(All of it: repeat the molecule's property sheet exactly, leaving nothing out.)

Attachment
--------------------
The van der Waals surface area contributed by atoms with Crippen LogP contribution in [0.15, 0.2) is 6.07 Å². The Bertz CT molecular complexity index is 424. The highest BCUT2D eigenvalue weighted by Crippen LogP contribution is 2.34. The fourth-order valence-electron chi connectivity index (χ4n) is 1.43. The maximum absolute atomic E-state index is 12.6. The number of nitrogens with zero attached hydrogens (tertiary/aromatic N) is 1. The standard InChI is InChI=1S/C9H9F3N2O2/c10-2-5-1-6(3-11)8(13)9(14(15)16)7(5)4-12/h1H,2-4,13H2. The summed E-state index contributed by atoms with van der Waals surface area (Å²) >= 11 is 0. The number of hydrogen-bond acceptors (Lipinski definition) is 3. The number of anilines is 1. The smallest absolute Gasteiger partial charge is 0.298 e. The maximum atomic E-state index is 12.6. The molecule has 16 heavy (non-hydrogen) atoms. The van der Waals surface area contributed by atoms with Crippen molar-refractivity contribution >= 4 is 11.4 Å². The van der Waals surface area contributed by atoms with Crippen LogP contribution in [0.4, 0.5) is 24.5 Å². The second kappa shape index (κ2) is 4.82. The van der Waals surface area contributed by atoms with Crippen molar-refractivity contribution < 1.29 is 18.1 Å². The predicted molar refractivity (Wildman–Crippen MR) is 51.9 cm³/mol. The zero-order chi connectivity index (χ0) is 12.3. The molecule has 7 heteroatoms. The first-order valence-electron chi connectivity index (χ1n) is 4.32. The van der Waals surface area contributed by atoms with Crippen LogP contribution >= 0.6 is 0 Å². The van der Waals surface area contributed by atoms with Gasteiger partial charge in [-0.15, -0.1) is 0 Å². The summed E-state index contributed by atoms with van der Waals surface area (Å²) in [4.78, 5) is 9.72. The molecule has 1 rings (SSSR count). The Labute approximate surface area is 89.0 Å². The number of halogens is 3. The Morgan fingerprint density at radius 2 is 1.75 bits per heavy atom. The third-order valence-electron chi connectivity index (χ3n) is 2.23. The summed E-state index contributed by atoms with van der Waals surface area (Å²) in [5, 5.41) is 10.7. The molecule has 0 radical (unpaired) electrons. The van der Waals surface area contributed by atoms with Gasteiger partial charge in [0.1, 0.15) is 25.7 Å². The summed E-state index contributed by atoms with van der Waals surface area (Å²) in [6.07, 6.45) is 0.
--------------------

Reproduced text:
The van der Waals surface area contributed by atoms with Crippen LogP contribution in [0.15, 0.2) is 6.07 Å². The Bertz CT molecular complexity index is 424. The highest BCUT2D eigenvalue weighted by Crippen LogP contribution is 2.34. The fourth-order valence-electron chi connectivity index (χ4n) is 1.43. The maximum absolute atomic E-state index is 12.6. The number of nitrogens with zero attached hydrogens (tertiary/aromatic N) is 1. The standard InChI is InChI=1S/C9H9F3N2O2/c10-2-5-1-6(3-11)8(13)9(14(15)16)7(5)4-12/h1H,2-4,13H2. The summed E-state index contributed by atoms with van der Waals surface area (Å²) >= 11 is 0. The number of hydrogen-bond acceptors (Lipinski definition) is 3. The number of anilines is 1. The smallest absolute Gasteiger partial charge is 0.298 e. The maximum atomic E-state index is 12.6. The molecule has 16 heavy (non-hydrogen) atoms. The van der Waals surface area contributed by atoms with Crippen molar-refractivity contribution >= 4 is 11.4 Å². The van der Waals surface area contributed by atoms with Crippen LogP contribution in [0.4, 0.5) is 24.5 Å². The second kappa shape index (κ2) is 4.82. The van der Waals surface area contributed by atoms with Crippen molar-refractivity contribution < 1.29 is 18.1 Å². The predicted molar refractivity (Wildman–Crippen MR) is 51.9 cm³/mol. The zero-order chi connectivity index (χ0) is 12.3. The molecule has 7 heteroatoms. The first-order valence-electron chi connectivity index (χ1n) is 4.32. The van der Waals surface area contributed by atoms with Crippen LogP contribution >= 0.6 is 0 Å². The van der Waals surface area contributed by atoms with Gasteiger partial charge in [-0.15, -0.1) is 0 Å². The summed E-state index contributed by atoms with van der Waals surface area (Å²) in [4.78, 5) is 9.72. The molecule has 1 rings (SSSR count). The Labute approximate surface area is 89.0 Å². The number of halogens is 3. The Morgan fingerprint density at radius 2 is 1.75 bits per heavy atom. The third-order valence-electron chi connectivity index (χ3n) is 2.23. The summed E-state index contributed by atoms with van der Waals surface area (Å²) in [5, 5.41) is 10.7. The molecule has 0 radical (unpaired) electrons. The van der Waals surface area contributed by atoms with Gasteiger partial charge in [0.1, 0.15) is 25.7 Å². The summed E-state index contributed by atoms with van der Waals surface area (Å²) in [6.07, 6.45) is 0.